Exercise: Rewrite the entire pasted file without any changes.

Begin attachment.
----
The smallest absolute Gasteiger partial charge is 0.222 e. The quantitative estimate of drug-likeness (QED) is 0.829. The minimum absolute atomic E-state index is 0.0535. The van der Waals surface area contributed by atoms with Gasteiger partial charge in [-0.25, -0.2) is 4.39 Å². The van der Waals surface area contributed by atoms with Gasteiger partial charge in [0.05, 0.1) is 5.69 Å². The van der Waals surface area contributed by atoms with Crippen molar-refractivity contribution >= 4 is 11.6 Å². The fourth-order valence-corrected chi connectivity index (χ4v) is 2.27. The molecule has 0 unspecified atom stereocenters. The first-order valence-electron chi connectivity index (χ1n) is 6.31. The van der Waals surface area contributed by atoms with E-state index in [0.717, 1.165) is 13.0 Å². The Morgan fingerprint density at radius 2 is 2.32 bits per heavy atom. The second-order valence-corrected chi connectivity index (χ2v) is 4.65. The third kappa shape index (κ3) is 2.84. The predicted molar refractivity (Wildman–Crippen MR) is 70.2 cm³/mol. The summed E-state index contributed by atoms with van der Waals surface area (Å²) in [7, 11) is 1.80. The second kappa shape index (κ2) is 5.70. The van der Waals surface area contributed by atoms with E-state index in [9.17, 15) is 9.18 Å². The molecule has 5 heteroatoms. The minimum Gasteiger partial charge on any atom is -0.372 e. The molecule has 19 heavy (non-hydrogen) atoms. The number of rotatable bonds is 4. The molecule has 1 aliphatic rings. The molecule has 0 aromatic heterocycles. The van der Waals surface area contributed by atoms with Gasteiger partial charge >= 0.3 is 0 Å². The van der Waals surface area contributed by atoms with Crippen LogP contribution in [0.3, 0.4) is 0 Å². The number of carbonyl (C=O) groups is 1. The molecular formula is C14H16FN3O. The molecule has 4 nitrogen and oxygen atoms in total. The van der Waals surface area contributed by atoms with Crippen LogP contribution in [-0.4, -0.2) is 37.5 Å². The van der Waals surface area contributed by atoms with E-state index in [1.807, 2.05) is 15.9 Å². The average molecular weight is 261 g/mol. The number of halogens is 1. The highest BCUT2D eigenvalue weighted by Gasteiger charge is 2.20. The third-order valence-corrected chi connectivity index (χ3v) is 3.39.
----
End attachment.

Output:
The smallest absolute Gasteiger partial charge is 0.222 e. The quantitative estimate of drug-likeness (QED) is 0.829. The minimum absolute atomic E-state index is 0.0535. The van der Waals surface area contributed by atoms with Gasteiger partial charge in [-0.25, -0.2) is 4.39 Å². The van der Waals surface area contributed by atoms with Gasteiger partial charge in [0.05, 0.1) is 5.69 Å². The van der Waals surface area contributed by atoms with Crippen molar-refractivity contribution >= 4 is 11.6 Å². The fourth-order valence-corrected chi connectivity index (χ4v) is 2.27. The molecule has 0 unspecified atom stereocenters. The first-order valence-electron chi connectivity index (χ1n) is 6.31. The van der Waals surface area contributed by atoms with E-state index in [0.717, 1.165) is 13.0 Å². The Morgan fingerprint density at radius 2 is 2.32 bits per heavy atom. The second-order valence-corrected chi connectivity index (χ2v) is 4.65. The third kappa shape index (κ3) is 2.84. The predicted molar refractivity (Wildman–Crippen MR) is 70.2 cm³/mol. The summed E-state index contributed by atoms with van der Waals surface area (Å²) in [7, 11) is 1.80. The second kappa shape index (κ2) is 5.70. The van der Waals surface area contributed by atoms with E-state index in [9.17, 15) is 9.18 Å². The molecule has 5 heteroatoms. The minimum Gasteiger partial charge on any atom is -0.372 e. The molecule has 19 heavy (non-hydrogen) atoms. The number of rotatable bonds is 4. The molecule has 1 aliphatic rings. The molecule has 0 aromatic heterocycles. The van der Waals surface area contributed by atoms with Gasteiger partial charge >= 0.3 is 0 Å². The van der Waals surface area contributed by atoms with Crippen LogP contribution in [0.3, 0.4) is 0 Å². The number of carbonyl (C=O) groups is 1. The molecular formula is C14H16FN3O. The molecule has 4 nitrogen and oxygen atoms in total. The van der Waals surface area contributed by atoms with Crippen LogP contribution in [-0.4, -0.2) is 37.5 Å². The van der Waals surface area contributed by atoms with E-state index in [1.807, 2.05) is 15.9 Å². The average molecular weight is 261 g/mol. The number of halogens is 1. The highest BCUT2D eigenvalue weighted by Gasteiger charge is 2.20. The third-order valence-corrected chi connectivity index (χ3v) is 3.39.